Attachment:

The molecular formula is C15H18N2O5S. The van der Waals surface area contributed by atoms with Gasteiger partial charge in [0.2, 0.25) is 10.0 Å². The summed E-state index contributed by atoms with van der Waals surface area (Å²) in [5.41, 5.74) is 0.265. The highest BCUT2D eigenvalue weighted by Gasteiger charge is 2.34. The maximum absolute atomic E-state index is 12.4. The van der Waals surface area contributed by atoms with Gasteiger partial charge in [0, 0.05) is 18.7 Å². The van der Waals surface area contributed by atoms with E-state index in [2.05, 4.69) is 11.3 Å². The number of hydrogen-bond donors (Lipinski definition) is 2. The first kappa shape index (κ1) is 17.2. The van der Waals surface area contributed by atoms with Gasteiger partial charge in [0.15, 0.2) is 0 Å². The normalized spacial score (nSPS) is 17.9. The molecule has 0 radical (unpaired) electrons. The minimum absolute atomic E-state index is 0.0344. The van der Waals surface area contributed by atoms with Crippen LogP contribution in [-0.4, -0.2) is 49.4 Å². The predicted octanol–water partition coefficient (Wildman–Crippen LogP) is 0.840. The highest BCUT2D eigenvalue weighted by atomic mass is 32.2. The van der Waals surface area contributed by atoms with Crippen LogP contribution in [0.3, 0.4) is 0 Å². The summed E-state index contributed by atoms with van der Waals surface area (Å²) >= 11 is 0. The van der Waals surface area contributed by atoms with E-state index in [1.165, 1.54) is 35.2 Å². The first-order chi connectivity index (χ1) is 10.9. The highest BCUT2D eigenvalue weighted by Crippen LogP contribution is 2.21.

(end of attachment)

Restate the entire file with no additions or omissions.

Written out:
The molecular formula is C15H18N2O5S. The van der Waals surface area contributed by atoms with Gasteiger partial charge in [0.2, 0.25) is 10.0 Å². The summed E-state index contributed by atoms with van der Waals surface area (Å²) in [5.41, 5.74) is 0.265. The highest BCUT2D eigenvalue weighted by Gasteiger charge is 2.34. The maximum absolute atomic E-state index is 12.4. The van der Waals surface area contributed by atoms with Gasteiger partial charge in [0, 0.05) is 18.7 Å². The van der Waals surface area contributed by atoms with E-state index in [2.05, 4.69) is 11.3 Å². The number of hydrogen-bond donors (Lipinski definition) is 2. The first kappa shape index (κ1) is 17.2. The van der Waals surface area contributed by atoms with Gasteiger partial charge in [0.15, 0.2) is 0 Å². The normalized spacial score (nSPS) is 17.9. The molecule has 0 radical (unpaired) electrons. The minimum absolute atomic E-state index is 0.0344. The van der Waals surface area contributed by atoms with Crippen LogP contribution in [-0.4, -0.2) is 49.4 Å². The predicted octanol–water partition coefficient (Wildman–Crippen LogP) is 0.840. The highest BCUT2D eigenvalue weighted by atomic mass is 32.2. The van der Waals surface area contributed by atoms with Crippen LogP contribution in [0.3, 0.4) is 0 Å². The summed E-state index contributed by atoms with van der Waals surface area (Å²) >= 11 is 0. The van der Waals surface area contributed by atoms with E-state index in [1.165, 1.54) is 35.2 Å². The first-order chi connectivity index (χ1) is 10.9. The highest BCUT2D eigenvalue weighted by Crippen LogP contribution is 2.21.